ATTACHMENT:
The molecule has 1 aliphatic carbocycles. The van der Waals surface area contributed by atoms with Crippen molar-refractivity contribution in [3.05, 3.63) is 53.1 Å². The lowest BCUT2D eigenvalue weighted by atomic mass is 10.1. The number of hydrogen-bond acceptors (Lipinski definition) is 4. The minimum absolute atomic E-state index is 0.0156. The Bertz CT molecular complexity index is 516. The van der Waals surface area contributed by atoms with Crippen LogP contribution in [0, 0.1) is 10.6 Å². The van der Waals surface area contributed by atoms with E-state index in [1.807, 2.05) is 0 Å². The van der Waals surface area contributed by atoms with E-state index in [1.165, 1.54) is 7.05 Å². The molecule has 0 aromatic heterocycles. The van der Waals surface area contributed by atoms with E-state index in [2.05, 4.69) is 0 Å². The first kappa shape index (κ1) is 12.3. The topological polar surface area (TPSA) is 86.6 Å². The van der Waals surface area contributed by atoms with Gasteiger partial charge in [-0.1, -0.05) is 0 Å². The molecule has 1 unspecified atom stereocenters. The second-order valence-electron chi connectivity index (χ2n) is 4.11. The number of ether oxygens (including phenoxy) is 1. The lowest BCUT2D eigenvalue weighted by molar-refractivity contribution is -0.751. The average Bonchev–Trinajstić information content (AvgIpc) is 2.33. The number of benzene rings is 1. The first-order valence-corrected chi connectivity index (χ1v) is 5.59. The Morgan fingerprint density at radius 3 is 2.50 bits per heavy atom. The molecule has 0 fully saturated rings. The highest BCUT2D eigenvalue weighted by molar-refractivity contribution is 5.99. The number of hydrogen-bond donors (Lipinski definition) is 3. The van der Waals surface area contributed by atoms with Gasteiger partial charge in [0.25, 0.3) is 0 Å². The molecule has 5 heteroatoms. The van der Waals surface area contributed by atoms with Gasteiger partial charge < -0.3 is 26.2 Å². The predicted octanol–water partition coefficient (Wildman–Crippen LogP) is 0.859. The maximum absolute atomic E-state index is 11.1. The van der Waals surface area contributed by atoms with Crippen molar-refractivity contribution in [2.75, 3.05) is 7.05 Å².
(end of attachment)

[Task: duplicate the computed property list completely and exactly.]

The molecule has 1 aliphatic carbocycles. The van der Waals surface area contributed by atoms with Crippen molar-refractivity contribution in [3.05, 3.63) is 53.1 Å². The lowest BCUT2D eigenvalue weighted by atomic mass is 10.1. The number of hydrogen-bond acceptors (Lipinski definition) is 4. The minimum absolute atomic E-state index is 0.0156. The Bertz CT molecular complexity index is 516. The van der Waals surface area contributed by atoms with Crippen LogP contribution in [0, 0.1) is 10.6 Å². The van der Waals surface area contributed by atoms with E-state index in [1.807, 2.05) is 0 Å². The van der Waals surface area contributed by atoms with E-state index in [1.165, 1.54) is 7.05 Å². The molecule has 0 aromatic heterocycles. The van der Waals surface area contributed by atoms with E-state index in [2.05, 4.69) is 0 Å². The first kappa shape index (κ1) is 12.3. The topological polar surface area (TPSA) is 86.6 Å². The van der Waals surface area contributed by atoms with Gasteiger partial charge in [-0.1, -0.05) is 0 Å². The molecule has 1 unspecified atom stereocenters. The second-order valence-electron chi connectivity index (χ2n) is 4.11. The number of ether oxygens (including phenoxy) is 1. The lowest BCUT2D eigenvalue weighted by molar-refractivity contribution is -0.751. The average Bonchev–Trinajstić information content (AvgIpc) is 2.33. The number of benzene rings is 1. The first-order valence-corrected chi connectivity index (χ1v) is 5.59. The Morgan fingerprint density at radius 3 is 2.50 bits per heavy atom. The molecule has 0 fully saturated rings. The highest BCUT2D eigenvalue weighted by molar-refractivity contribution is 5.99. The number of hydrogen-bond donors (Lipinski definition) is 3. The van der Waals surface area contributed by atoms with Gasteiger partial charge in [0.25, 0.3) is 0 Å². The molecule has 5 heteroatoms. The van der Waals surface area contributed by atoms with Gasteiger partial charge < -0.3 is 26.2 Å². The predicted octanol–water partition coefficient (Wildman–Crippen LogP) is 0.859. The maximum absolute atomic E-state index is 11.1. The van der Waals surface area contributed by atoms with Crippen molar-refractivity contribution in [2.75, 3.05) is 7.05 Å².